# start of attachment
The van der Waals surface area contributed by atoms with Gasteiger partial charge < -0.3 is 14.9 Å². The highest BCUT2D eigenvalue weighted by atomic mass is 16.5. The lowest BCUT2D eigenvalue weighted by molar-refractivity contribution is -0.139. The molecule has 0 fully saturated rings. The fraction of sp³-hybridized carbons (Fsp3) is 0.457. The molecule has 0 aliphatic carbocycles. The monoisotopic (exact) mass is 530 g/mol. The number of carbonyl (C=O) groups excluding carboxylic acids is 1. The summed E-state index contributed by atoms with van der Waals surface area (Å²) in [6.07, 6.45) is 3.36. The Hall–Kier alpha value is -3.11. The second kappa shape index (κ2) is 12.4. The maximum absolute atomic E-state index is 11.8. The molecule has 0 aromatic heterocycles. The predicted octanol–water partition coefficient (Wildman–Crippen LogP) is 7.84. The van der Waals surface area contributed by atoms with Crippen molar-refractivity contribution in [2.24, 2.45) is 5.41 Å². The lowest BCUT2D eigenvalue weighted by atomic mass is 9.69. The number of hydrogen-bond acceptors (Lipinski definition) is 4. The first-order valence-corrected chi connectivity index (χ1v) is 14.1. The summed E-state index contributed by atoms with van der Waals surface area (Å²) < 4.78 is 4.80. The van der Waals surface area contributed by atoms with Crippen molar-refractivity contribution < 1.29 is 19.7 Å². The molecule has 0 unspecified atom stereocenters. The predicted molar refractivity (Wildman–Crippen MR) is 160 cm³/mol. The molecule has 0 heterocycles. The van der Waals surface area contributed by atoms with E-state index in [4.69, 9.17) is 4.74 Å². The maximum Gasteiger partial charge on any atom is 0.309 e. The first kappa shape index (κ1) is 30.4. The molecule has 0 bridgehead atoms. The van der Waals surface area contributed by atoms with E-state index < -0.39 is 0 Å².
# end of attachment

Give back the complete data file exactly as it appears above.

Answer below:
The van der Waals surface area contributed by atoms with Gasteiger partial charge < -0.3 is 14.9 Å². The highest BCUT2D eigenvalue weighted by atomic mass is 16.5. The lowest BCUT2D eigenvalue weighted by molar-refractivity contribution is -0.139. The molecule has 0 fully saturated rings. The fraction of sp³-hybridized carbons (Fsp3) is 0.457. The molecule has 0 aliphatic carbocycles. The monoisotopic (exact) mass is 530 g/mol. The number of carbonyl (C=O) groups excluding carboxylic acids is 1. The summed E-state index contributed by atoms with van der Waals surface area (Å²) in [6.07, 6.45) is 3.36. The Hall–Kier alpha value is -3.11. The second kappa shape index (κ2) is 12.4. The maximum absolute atomic E-state index is 11.8. The molecule has 0 aromatic heterocycles. The predicted octanol–water partition coefficient (Wildman–Crippen LogP) is 7.84. The van der Waals surface area contributed by atoms with Crippen molar-refractivity contribution in [2.24, 2.45) is 5.41 Å². The lowest BCUT2D eigenvalue weighted by atomic mass is 9.69. The number of hydrogen-bond acceptors (Lipinski definition) is 4. The first-order valence-corrected chi connectivity index (χ1v) is 14.1. The summed E-state index contributed by atoms with van der Waals surface area (Å²) < 4.78 is 4.80. The van der Waals surface area contributed by atoms with Crippen molar-refractivity contribution < 1.29 is 19.7 Å². The molecule has 0 unspecified atom stereocenters. The predicted molar refractivity (Wildman–Crippen MR) is 160 cm³/mol. The molecule has 0 heterocycles. The van der Waals surface area contributed by atoms with E-state index in [4.69, 9.17) is 4.74 Å². The maximum Gasteiger partial charge on any atom is 0.309 e. The first kappa shape index (κ1) is 30.4. The molecule has 0 bridgehead atoms. The van der Waals surface area contributed by atoms with E-state index < -0.39 is 0 Å².